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Brief Memories
of Shunryu Suzuki, Zen Center back then, etc. 

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photo by Lisa Law

Joanna Bull cuke page

Joanna Bull
August 25, 1997

Suzuki Roshi showed me the nature of mind.

I’m profoundly grateful to him.

At our last meeting his face disappeared into nothing - in 71 - in dokusan. I was at the end of my time there and I expressed great gratitude and thanked him for the teachings and as he smiled at me benevolently his face broke up into pieces.

I was older - 32 - and didn’t need to be close to him. He kept saying just follow the practice so I stayed out of the political and social stuff and stayed to the deeper dharmic level. I was content with that.

I’m into Tibetan Buddhism now. I’m with Sogyal Rimpoche and I tell him I had two root teachers who showed me the nature of mind. Suzuki Roshi’s picture is on my table with him. Sogyal said the Zen students who sat prepared the US wonderfully for his tantric practice.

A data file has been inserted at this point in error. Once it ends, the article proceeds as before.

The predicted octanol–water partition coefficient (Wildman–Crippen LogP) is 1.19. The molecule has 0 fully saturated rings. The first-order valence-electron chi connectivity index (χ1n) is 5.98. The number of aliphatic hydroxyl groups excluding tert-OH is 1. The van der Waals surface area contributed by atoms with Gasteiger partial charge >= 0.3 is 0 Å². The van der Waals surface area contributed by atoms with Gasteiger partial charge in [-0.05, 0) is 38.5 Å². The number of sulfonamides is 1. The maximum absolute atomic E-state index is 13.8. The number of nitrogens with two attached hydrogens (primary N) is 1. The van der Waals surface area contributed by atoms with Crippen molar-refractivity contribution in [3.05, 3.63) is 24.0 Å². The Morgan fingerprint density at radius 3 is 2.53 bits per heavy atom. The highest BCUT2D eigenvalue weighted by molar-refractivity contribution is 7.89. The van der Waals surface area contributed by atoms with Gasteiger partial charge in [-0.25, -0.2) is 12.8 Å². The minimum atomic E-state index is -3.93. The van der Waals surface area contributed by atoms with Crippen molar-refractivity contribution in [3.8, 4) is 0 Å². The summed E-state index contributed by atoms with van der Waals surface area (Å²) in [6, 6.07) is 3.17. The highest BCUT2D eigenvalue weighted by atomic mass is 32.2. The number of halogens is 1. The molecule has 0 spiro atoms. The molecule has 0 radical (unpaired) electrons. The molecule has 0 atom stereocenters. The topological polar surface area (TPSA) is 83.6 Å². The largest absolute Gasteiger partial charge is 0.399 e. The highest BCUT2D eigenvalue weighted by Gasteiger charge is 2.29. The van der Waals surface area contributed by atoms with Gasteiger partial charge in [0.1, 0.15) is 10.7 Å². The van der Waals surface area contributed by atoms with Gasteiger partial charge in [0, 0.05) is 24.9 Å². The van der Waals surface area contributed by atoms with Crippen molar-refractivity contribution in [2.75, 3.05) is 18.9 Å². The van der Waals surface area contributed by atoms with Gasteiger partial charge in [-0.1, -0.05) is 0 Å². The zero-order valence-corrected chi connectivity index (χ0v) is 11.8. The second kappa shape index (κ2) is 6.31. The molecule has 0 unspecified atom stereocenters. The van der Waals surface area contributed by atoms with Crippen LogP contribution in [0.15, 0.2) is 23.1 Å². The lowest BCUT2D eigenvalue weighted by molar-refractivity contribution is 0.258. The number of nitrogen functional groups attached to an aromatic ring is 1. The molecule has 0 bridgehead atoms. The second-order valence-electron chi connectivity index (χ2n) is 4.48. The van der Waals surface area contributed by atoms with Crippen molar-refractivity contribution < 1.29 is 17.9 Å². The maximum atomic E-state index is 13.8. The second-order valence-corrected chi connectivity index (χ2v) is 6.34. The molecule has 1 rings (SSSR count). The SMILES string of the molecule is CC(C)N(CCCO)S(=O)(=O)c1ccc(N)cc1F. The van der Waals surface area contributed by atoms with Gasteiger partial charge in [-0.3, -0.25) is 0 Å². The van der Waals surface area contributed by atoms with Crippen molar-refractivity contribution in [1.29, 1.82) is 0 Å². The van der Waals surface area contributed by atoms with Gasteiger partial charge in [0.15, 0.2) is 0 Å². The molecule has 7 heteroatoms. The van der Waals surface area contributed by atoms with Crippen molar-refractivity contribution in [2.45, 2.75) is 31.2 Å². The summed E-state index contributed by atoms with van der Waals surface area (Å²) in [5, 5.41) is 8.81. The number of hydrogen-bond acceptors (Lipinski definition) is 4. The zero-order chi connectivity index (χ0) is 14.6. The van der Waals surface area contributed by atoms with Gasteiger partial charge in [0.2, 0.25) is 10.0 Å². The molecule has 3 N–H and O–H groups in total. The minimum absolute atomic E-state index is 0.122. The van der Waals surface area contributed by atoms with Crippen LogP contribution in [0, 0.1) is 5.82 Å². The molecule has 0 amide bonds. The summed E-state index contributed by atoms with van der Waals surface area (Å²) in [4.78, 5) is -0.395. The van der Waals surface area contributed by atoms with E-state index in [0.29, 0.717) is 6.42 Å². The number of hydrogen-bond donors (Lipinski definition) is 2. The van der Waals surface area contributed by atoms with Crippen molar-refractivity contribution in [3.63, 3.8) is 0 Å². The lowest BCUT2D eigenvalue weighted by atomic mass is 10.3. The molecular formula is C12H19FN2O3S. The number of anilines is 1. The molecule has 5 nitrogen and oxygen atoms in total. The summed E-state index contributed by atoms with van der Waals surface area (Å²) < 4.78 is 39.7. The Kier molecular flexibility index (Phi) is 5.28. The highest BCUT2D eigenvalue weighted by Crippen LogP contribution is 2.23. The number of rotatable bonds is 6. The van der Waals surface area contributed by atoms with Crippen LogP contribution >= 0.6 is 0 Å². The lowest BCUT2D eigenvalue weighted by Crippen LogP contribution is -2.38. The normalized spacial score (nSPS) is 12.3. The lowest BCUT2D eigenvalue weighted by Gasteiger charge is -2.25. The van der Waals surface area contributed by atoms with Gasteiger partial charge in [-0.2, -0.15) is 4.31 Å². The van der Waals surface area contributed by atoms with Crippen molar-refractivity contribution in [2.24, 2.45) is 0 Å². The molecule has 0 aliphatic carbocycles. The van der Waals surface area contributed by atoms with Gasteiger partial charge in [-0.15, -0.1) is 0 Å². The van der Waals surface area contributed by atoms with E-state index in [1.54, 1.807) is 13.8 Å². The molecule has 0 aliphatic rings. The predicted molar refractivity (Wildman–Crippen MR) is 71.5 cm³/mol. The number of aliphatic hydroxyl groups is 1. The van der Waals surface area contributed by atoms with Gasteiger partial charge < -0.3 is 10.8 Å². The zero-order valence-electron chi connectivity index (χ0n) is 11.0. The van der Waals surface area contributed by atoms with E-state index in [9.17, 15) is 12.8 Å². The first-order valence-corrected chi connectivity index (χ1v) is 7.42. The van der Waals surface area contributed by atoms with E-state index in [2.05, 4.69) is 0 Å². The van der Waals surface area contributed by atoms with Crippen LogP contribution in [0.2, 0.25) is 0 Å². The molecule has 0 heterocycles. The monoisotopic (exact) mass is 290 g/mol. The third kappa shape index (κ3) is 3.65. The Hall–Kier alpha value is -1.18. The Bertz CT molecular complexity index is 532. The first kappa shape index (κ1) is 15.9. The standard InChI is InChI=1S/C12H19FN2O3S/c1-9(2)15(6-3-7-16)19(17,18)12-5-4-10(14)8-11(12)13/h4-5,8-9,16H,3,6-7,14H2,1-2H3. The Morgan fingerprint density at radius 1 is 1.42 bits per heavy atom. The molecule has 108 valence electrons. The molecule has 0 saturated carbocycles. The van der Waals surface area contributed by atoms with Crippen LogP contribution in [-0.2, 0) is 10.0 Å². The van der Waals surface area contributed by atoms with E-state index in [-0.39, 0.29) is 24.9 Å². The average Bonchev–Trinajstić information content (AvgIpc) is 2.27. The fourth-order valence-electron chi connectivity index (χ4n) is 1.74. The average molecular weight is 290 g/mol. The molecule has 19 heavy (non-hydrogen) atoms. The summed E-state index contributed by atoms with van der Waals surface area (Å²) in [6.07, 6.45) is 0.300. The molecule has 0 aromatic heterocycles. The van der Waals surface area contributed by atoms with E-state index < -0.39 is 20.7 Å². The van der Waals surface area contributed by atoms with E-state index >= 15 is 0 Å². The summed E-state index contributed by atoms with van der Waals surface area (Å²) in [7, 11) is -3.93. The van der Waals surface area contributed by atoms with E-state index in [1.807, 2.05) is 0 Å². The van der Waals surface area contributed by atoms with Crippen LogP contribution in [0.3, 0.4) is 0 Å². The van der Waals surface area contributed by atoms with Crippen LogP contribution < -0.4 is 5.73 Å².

When I left Tassajara I really didn’t like the political climate there and I continued to sit for ten years and visited a lot of teachers and didn’t find a teacher like him till I went to a Sogyal lecture on Suzuki Roshi and I saw that Zen and Dzogchen were really the same. I had been spoiled by the gently falling rain of Suzuki Roshi but I could take Sogyal’s different way. Still Suzuki Roshi could crack your head open at the proper moment and because of that I could study with Sogyal. He referred to Suzuki Roshi through the years as one of the most revered masters who have inspired him.

Joanna Bull is a founder of Gilda's Club along with Gene Wilder and Joel Siegel, named for Gilda Radner. Joanna was Radner's cancer psychotherapist during the comedienne's fatal illness.

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